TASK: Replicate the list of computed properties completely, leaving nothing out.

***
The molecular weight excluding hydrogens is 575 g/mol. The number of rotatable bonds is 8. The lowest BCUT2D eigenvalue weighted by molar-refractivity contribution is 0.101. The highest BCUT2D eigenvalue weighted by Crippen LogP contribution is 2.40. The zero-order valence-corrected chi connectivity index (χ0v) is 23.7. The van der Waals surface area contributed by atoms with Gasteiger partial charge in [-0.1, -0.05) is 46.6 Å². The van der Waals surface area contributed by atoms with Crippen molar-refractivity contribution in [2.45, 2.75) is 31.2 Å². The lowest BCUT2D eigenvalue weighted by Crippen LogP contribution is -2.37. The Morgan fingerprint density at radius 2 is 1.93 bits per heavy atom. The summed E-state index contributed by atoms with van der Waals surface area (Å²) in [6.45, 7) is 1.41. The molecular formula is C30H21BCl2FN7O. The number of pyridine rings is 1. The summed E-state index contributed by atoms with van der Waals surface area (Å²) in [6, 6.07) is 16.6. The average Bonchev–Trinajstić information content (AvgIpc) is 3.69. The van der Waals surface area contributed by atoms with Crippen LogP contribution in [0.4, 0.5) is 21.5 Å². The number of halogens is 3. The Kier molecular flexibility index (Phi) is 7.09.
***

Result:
The molecular weight excluding hydrogens is 575 g/mol. The number of rotatable bonds is 8. The lowest BCUT2D eigenvalue weighted by molar-refractivity contribution is 0.101. The highest BCUT2D eigenvalue weighted by Crippen LogP contribution is 2.40. The zero-order valence-corrected chi connectivity index (χ0v) is 23.7. The van der Waals surface area contributed by atoms with Gasteiger partial charge in [-0.1, -0.05) is 46.6 Å². The van der Waals surface area contributed by atoms with Crippen molar-refractivity contribution in [2.45, 2.75) is 31.2 Å². The lowest BCUT2D eigenvalue weighted by Crippen LogP contribution is -2.37. The Morgan fingerprint density at radius 2 is 1.93 bits per heavy atom. The summed E-state index contributed by atoms with van der Waals surface area (Å²) in [6.45, 7) is 1.41. The molecular formula is C30H21BCl2FN7O. The number of pyridine rings is 1. The summed E-state index contributed by atoms with van der Waals surface area (Å²) in [6, 6.07) is 16.6. The average Bonchev–Trinajstić information content (AvgIpc) is 3.69. The van der Waals surface area contributed by atoms with Crippen LogP contribution in [0.4, 0.5) is 21.5 Å². The number of halogens is 3. The Kier molecular flexibility index (Phi) is 7.09.